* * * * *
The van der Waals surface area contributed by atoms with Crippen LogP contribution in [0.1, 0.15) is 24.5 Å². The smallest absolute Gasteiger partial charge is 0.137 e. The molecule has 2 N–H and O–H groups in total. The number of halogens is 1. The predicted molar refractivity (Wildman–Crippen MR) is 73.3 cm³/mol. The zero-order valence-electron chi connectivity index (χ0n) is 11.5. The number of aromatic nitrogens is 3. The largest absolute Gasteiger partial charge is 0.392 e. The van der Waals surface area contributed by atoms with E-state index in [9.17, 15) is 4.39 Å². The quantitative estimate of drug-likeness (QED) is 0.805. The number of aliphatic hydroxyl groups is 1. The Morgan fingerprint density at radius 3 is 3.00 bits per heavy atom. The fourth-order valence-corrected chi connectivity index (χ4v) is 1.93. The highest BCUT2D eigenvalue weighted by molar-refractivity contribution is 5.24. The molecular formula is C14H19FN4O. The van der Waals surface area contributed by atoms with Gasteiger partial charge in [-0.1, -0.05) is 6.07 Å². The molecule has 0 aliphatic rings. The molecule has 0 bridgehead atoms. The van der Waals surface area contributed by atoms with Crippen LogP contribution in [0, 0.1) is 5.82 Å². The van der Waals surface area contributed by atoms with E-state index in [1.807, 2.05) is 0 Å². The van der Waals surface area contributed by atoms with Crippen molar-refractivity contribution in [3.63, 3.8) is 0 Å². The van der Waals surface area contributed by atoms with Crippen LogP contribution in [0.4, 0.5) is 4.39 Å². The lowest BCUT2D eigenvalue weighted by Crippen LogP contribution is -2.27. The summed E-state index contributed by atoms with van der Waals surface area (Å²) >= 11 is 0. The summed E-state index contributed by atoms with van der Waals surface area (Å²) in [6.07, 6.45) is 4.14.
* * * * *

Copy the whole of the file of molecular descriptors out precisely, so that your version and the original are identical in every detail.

The van der Waals surface area contributed by atoms with Crippen LogP contribution in [0.1, 0.15) is 24.5 Å². The smallest absolute Gasteiger partial charge is 0.137 e. The molecule has 2 N–H and O–H groups in total. The number of halogens is 1. The predicted molar refractivity (Wildman–Crippen MR) is 73.3 cm³/mol. The zero-order valence-electron chi connectivity index (χ0n) is 11.5. The number of aromatic nitrogens is 3. The largest absolute Gasteiger partial charge is 0.392 e. The van der Waals surface area contributed by atoms with E-state index in [9.17, 15) is 4.39 Å². The quantitative estimate of drug-likeness (QED) is 0.805. The number of aliphatic hydroxyl groups is 1. The Morgan fingerprint density at radius 3 is 3.00 bits per heavy atom. The fourth-order valence-corrected chi connectivity index (χ4v) is 1.93. The highest BCUT2D eigenvalue weighted by molar-refractivity contribution is 5.24. The molecular formula is C14H19FN4O. The van der Waals surface area contributed by atoms with Gasteiger partial charge in [-0.1, -0.05) is 6.07 Å². The molecule has 0 aliphatic rings. The molecule has 0 bridgehead atoms. The van der Waals surface area contributed by atoms with Crippen LogP contribution in [0, 0.1) is 5.82 Å². The van der Waals surface area contributed by atoms with E-state index in [1.807, 2.05) is 0 Å². The van der Waals surface area contributed by atoms with Crippen molar-refractivity contribution in [3.63, 3.8) is 0 Å². The van der Waals surface area contributed by atoms with Crippen LogP contribution in [0.4, 0.5) is 4.39 Å². The lowest BCUT2D eigenvalue weighted by Crippen LogP contribution is -2.27. The summed E-state index contributed by atoms with van der Waals surface area (Å²) >= 11 is 0. The summed E-state index contributed by atoms with van der Waals surface area (Å²) in [6.07, 6.45) is 4.14.